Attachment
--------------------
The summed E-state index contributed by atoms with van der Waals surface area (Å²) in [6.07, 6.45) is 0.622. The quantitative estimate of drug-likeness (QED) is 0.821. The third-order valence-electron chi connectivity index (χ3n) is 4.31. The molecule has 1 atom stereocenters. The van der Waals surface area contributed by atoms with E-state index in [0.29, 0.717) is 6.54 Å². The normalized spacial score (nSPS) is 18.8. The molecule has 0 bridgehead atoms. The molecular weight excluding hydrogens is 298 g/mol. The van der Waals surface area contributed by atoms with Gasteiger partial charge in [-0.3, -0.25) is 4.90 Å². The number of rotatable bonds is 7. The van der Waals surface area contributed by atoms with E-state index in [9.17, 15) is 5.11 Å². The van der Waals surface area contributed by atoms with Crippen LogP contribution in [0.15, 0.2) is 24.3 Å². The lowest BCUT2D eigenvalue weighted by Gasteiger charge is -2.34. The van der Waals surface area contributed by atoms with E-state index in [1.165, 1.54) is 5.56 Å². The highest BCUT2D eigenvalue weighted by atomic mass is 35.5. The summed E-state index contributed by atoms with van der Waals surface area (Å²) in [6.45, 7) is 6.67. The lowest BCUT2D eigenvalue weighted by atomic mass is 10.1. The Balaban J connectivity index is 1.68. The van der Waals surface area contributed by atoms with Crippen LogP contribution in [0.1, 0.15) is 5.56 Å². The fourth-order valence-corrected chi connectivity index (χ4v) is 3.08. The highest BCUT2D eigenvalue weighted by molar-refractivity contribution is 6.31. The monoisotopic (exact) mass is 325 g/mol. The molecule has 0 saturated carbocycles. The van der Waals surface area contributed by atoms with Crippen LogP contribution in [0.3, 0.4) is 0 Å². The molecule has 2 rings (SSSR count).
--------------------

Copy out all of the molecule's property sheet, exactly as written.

The summed E-state index contributed by atoms with van der Waals surface area (Å²) in [6.07, 6.45) is 0.622. The quantitative estimate of drug-likeness (QED) is 0.821. The third-order valence-electron chi connectivity index (χ3n) is 4.31. The molecule has 1 atom stereocenters. The van der Waals surface area contributed by atoms with E-state index in [0.29, 0.717) is 6.54 Å². The normalized spacial score (nSPS) is 18.8. The molecule has 0 bridgehead atoms. The molecular weight excluding hydrogens is 298 g/mol. The van der Waals surface area contributed by atoms with Gasteiger partial charge in [-0.3, -0.25) is 4.90 Å². The number of rotatable bonds is 7. The van der Waals surface area contributed by atoms with E-state index in [9.17, 15) is 5.11 Å². The van der Waals surface area contributed by atoms with Crippen LogP contribution in [0.15, 0.2) is 24.3 Å². The lowest BCUT2D eigenvalue weighted by Gasteiger charge is -2.34. The van der Waals surface area contributed by atoms with E-state index in [1.165, 1.54) is 5.56 Å². The highest BCUT2D eigenvalue weighted by atomic mass is 35.5. The summed E-state index contributed by atoms with van der Waals surface area (Å²) in [6.45, 7) is 6.67. The lowest BCUT2D eigenvalue weighted by atomic mass is 10.1. The Balaban J connectivity index is 1.68. The van der Waals surface area contributed by atoms with Crippen LogP contribution in [0.1, 0.15) is 5.56 Å². The fourth-order valence-corrected chi connectivity index (χ4v) is 3.08. The highest BCUT2D eigenvalue weighted by molar-refractivity contribution is 6.31. The monoisotopic (exact) mass is 325 g/mol. The molecule has 0 saturated carbocycles. The van der Waals surface area contributed by atoms with Crippen LogP contribution in [0.3, 0.4) is 0 Å². The molecule has 2 rings (SSSR count).